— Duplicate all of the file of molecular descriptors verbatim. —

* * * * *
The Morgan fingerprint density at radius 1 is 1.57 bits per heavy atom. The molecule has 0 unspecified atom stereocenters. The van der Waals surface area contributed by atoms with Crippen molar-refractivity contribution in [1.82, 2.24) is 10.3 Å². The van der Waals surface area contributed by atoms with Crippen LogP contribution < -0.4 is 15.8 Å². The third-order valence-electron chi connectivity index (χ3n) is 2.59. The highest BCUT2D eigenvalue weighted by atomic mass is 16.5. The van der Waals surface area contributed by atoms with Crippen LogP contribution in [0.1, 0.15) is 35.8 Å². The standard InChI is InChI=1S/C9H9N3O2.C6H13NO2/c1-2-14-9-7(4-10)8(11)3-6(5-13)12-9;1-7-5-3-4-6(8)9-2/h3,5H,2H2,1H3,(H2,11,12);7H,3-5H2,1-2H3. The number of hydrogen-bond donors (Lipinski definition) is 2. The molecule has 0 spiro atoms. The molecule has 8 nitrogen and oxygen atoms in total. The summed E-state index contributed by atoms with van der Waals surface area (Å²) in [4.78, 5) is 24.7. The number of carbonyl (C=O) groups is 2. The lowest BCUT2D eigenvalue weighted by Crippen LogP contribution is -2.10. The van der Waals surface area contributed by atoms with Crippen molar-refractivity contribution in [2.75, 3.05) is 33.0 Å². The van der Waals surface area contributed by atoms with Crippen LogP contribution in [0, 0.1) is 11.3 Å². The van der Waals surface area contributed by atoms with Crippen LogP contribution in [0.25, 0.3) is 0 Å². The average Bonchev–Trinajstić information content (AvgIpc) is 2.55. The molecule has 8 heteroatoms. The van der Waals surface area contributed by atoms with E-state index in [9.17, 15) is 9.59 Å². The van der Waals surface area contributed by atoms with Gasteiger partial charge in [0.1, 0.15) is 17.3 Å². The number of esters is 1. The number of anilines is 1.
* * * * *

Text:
The Morgan fingerprint density at radius 1 is 1.57 bits per heavy atom. The molecule has 0 unspecified atom stereocenters. The van der Waals surface area contributed by atoms with Crippen molar-refractivity contribution in [1.82, 2.24) is 10.3 Å². The van der Waals surface area contributed by atoms with Crippen LogP contribution < -0.4 is 15.8 Å². The third-order valence-electron chi connectivity index (χ3n) is 2.59. The highest BCUT2D eigenvalue weighted by atomic mass is 16.5. The van der Waals surface area contributed by atoms with Crippen LogP contribution in [0.1, 0.15) is 35.8 Å². The standard InChI is InChI=1S/C9H9N3O2.C6H13NO2/c1-2-14-9-7(4-10)8(11)3-6(5-13)12-9;1-7-5-3-4-6(8)9-2/h3,5H,2H2,1H3,(H2,11,12);7H,3-5H2,1-2H3. The number of hydrogen-bond donors (Lipinski definition) is 2. The molecule has 0 spiro atoms. The molecule has 8 nitrogen and oxygen atoms in total. The summed E-state index contributed by atoms with van der Waals surface area (Å²) in [4.78, 5) is 24.7. The number of carbonyl (C=O) groups is 2. The lowest BCUT2D eigenvalue weighted by Crippen LogP contribution is -2.10. The van der Waals surface area contributed by atoms with Crippen molar-refractivity contribution in [2.75, 3.05) is 33.0 Å². The van der Waals surface area contributed by atoms with Crippen LogP contribution in [0, 0.1) is 11.3 Å². The van der Waals surface area contributed by atoms with Crippen LogP contribution in [0.25, 0.3) is 0 Å². The average Bonchev–Trinajstić information content (AvgIpc) is 2.55. The molecule has 8 heteroatoms. The van der Waals surface area contributed by atoms with E-state index in [9.17, 15) is 9.59 Å². The van der Waals surface area contributed by atoms with Gasteiger partial charge in [0.1, 0.15) is 17.3 Å². The number of esters is 1. The number of anilines is 1.